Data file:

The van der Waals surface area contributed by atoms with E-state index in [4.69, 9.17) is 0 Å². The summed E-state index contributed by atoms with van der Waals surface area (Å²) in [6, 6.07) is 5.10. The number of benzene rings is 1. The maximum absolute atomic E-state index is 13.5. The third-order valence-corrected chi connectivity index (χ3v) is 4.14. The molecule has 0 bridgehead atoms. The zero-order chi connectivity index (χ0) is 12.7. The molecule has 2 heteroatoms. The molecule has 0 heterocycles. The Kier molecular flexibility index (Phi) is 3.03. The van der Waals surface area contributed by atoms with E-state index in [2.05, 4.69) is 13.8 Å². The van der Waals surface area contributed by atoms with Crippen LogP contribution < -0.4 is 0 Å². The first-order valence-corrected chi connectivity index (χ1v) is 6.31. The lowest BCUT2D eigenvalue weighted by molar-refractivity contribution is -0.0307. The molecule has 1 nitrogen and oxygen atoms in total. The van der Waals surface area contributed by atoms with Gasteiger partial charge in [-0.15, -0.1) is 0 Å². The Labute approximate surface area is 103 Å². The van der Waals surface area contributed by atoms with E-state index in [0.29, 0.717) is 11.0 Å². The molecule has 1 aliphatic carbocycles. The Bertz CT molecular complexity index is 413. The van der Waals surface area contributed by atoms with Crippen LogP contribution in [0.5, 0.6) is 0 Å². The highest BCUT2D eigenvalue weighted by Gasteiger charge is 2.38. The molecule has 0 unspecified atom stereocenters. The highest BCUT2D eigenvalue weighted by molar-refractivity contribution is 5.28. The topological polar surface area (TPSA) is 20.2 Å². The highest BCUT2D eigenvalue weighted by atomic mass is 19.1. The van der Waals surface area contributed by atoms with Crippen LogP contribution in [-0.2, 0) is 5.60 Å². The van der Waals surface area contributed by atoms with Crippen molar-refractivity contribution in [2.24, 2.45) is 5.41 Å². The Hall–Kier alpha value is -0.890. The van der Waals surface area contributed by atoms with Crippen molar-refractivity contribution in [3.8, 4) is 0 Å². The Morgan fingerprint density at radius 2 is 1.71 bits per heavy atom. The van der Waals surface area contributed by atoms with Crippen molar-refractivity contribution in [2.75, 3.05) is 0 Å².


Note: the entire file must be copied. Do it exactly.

The van der Waals surface area contributed by atoms with E-state index in [4.69, 9.17) is 0 Å². The summed E-state index contributed by atoms with van der Waals surface area (Å²) in [6, 6.07) is 5.10. The number of benzene rings is 1. The maximum absolute atomic E-state index is 13.5. The third-order valence-corrected chi connectivity index (χ3v) is 4.14. The molecule has 0 bridgehead atoms. The zero-order chi connectivity index (χ0) is 12.7. The molecule has 2 heteroatoms. The molecule has 0 heterocycles. The Kier molecular flexibility index (Phi) is 3.03. The van der Waals surface area contributed by atoms with E-state index in [2.05, 4.69) is 13.8 Å². The van der Waals surface area contributed by atoms with Crippen LogP contribution < -0.4 is 0 Å². The first-order valence-corrected chi connectivity index (χ1v) is 6.31. The lowest BCUT2D eigenvalue weighted by molar-refractivity contribution is -0.0307. The molecule has 1 nitrogen and oxygen atoms in total. The van der Waals surface area contributed by atoms with Gasteiger partial charge in [-0.15, -0.1) is 0 Å². The Labute approximate surface area is 103 Å². The van der Waals surface area contributed by atoms with E-state index in [0.29, 0.717) is 11.0 Å². The molecule has 1 aliphatic carbocycles. The Bertz CT molecular complexity index is 413. The van der Waals surface area contributed by atoms with Crippen LogP contribution in [0.5, 0.6) is 0 Å². The highest BCUT2D eigenvalue weighted by Gasteiger charge is 2.38. The molecule has 0 unspecified atom stereocenters. The highest BCUT2D eigenvalue weighted by molar-refractivity contribution is 5.28. The topological polar surface area (TPSA) is 20.2 Å². The highest BCUT2D eigenvalue weighted by atomic mass is 19.1. The van der Waals surface area contributed by atoms with Crippen LogP contribution in [-0.2, 0) is 5.60 Å². The van der Waals surface area contributed by atoms with Crippen molar-refractivity contribution in [2.24, 2.45) is 5.41 Å². The Hall–Kier alpha value is -0.890. The van der Waals surface area contributed by atoms with Crippen molar-refractivity contribution in [3.8, 4) is 0 Å². The Morgan fingerprint density at radius 2 is 1.71 bits per heavy atom. The van der Waals surface area contributed by atoms with Crippen molar-refractivity contribution in [2.75, 3.05) is 0 Å².